National / International News

Yellow powder sparks security alerts

BBC - Fri, 2014-10-24 10:04
Envelopes containing an unknown yellow powder have been sent to five consulates in the Turkish city of Istanbul, officials say.

We're looking for the fullest inbox in America

Marketplace - American Public Media - Fri, 2014-10-24 10:00

As Amy Scott reported, we send billions of emails every day.

The thing is, email is terrible. At least that's the conclusion among Marketplace's digital audience: between unnecessary "reply all," vague subject lines and passive-aggressive cc'ing, the inbox can be a place of pain.

It can also be crowded. We asked:

How many emails do you have in your inbox? Tell the truth. #numberslove — Marketplace (@Marketplace) October 23, 2014

 So far, we've seen a few inbox zero fanatics. We salute them:

@marketplace 0 unread emails everyday. — Jules Botero (@jules_MIA) October 24, 2014

0 emails! 32 READ! :) I dislike having unread email haha @Marketplace — Diali (@DialiAvila) October 24, 2014

We've also seen... way more than zero:

@Marketplace 16,695 in main inbox folder, an additional 5,000,000+ in saved folders — Blaine Bershad (@BlaineBershad) October 23, 2014

@Marketplace 192,397 emails.

— Mike Brown (@xenoxaos) October 23, 2014

@Marketplace 218,543 and that's just one of 7 email accounts... — Sara Phalen (@SaraPhalen) October 23, 2014

The question now: Can you beat them? We want to find the fullest inbox in America. Tweet us @Marketplace. Bonus points for a screenshot. 

'Freakish' Sunspot Wows Astronomers

NPR News - Fri, 2014-10-24 09:58

AR 2192, the largest sunspot seen since the beginning of the current 11-year cycle that started in 2008, is producing strong solar flares.

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Caterham 'allowed' to miss two GPs

BBC - Fri, 2014-10-24 09:51
Formula 1 boss Bernie Ecclestone will allow Caterham to miss the next two Formula 1 grands prix to focus on finding a buyer.

Jade coroner calls for dog licences

BBC - Fri, 2014-10-24 09:48
A coroner criticises dangerous dog laws and calls for dog licences to be reintroduced after 14-year-old Jade Anderson was savaged to death.

Man injured in west Belfast shooting

BBC - Fri, 2014-10-24 09:43
Police are investigating a shooting incident in west Belfast.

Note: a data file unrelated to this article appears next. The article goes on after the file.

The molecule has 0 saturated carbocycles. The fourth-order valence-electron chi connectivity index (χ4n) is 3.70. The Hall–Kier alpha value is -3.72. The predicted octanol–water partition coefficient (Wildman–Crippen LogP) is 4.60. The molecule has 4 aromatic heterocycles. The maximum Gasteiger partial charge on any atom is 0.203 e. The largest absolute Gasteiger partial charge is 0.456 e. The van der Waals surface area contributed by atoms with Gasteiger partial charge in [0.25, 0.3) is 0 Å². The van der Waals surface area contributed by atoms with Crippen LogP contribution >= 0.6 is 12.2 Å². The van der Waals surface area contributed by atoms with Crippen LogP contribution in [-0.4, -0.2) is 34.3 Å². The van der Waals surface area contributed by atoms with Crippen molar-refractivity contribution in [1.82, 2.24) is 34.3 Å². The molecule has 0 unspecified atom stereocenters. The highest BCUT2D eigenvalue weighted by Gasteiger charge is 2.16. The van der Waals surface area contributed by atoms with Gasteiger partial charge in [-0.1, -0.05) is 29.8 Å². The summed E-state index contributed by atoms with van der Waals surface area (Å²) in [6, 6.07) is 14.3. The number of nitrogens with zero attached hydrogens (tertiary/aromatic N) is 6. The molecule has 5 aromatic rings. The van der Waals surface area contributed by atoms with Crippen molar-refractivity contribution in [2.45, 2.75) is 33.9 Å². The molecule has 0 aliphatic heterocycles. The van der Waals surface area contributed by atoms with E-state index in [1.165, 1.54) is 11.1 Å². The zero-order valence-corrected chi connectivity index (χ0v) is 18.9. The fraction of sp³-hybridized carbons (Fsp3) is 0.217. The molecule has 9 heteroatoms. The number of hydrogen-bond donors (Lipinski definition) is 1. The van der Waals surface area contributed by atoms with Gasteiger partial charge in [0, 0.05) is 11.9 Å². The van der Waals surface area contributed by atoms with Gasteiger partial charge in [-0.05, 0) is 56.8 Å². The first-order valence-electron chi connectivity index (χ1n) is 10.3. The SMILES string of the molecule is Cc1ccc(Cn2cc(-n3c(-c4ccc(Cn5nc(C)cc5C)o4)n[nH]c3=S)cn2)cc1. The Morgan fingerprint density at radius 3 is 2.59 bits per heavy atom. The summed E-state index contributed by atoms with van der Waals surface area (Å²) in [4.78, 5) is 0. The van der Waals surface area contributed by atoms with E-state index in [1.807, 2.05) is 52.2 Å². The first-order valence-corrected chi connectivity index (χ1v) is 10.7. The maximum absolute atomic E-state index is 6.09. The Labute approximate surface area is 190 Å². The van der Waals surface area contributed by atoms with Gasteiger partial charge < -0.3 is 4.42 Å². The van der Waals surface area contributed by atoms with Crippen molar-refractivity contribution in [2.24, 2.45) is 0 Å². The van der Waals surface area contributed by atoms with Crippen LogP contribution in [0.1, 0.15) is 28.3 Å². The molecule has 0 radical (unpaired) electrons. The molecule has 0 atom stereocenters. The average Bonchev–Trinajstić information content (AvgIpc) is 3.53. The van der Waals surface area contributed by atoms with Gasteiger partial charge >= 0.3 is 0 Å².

Hailo says Uber blocked investors

BBC - Fri, 2014-10-24 09:41
After pulling out of the US, taxi app Hailo complains that rival Uber is blocking potential investors from offering funding.

PM: I won't meet £1.7bn EU demand

BBC - Fri, 2014-10-24 09:39
David Cameron insists the UK will not pay £1.7bn demanded by the EU - but Commission president Jose Manuel Barroso says the bill should not have come as a surprise.

Egypt: Sinai 'bomb' kills 25 troops

BBC - Fri, 2014-10-24 09:31
A suspected jihadist car bomb attack kills at least 25 Egyptian soldiers in Sinai, Egyptian officials say, in one of deadliest incidents there.

Ebola nurse Nina Pham free of virus

BBC - Fri, 2014-10-24 09:22
A Dallas nurse infected with Ebola while treating a patient is declared free of the deadly virus, a day after the first infection in New York.

10 things we didn't know last week

BBC - Fri, 2014-10-24 09:17
Walk on the Wild Side's bass line cost £17, and other nuggets

Military rents to rise, says minister

BBC - Fri, 2014-10-24 09:12
Defence Secretary Michael Fallon announces "major reforms" to funding for military accommodation will increase rents.

Man charged over couple's deaths

BBC - Fri, 2014-10-24 09:11
A man has been charged in connection with the discovery of the bodies of an elderly couple in County Donegal, police say.

VIDEO: US air strike 'hits IS command'

BBC - Fri, 2014-10-24 09:08
New video footage show a US air strike hitting an Islamic State position on a hill near the embattled Syrian town of Kobane.

Dolce & Gabbana cleared in tax case

BBC - Fri, 2014-10-24 09:06
Domenico Dolce and Stefano Gabbana, founders of the Dolce & Gabbana fashion house, are cleared by an Italian court of tax evasion.

Tunis 'militant hideout' stormed

BBC - Fri, 2014-10-24 09:00
Tunisian security forces storm a house in a Tunis suburb to end a stand-off with armed militants, killing six people, officials say.

US to check IS 'chemical weapon' use

BBC - Fri, 2014-10-24 08:55
The United States will investigate "extremely serious allegations" that militant group Islamic State used chlorine gas against Iraqi police officers.

Hen party death lorry driver cleared

BBC - Fri, 2014-10-24 08:49
A lorry driver is cleared of causing the death by dangerous driving of a woman on a hen party in West Yorkshire.

Vocational high schools: Where job skills are the goal

Marketplace - American Public Media - Fri, 2014-10-24 08:46

.chart div{background-color:#0E477F;text-align:right;padding:3px;margin:1px;color:#fff}.chart-text{font-size:1em;font-family:sans-serif}@media screen and (max-width:480px){.chart-text{font-size:.8em}} This story originally appeared on "American RadioWorks" as part of their hour-long documentary "Ready to Work: Reviving Vocational Ed." 

If there’s one message today’s high school students hear over and over again, it’s this: Go to college.

But Liz King, who grew up in Lexington, Massachusetts, has known since middle school that college was not for her.

“I’m not a book person,” she says. “You know you are or you’re not.”

So, when the time came, King asked to go to Minuteman, a vocational high school near by. She wanted to become a hairdresser.

“I wasn’t having any of that,” says King’s mom, Jeanette Chapman. Years earlier, her son had asked if he could go to Minuteman to study plumbing. She said no to him too.

“I just had the impression that going to vocational school, he would miss out on something, a profession where you could make more money,” Chapman says. “I think it was all to do with making more money.”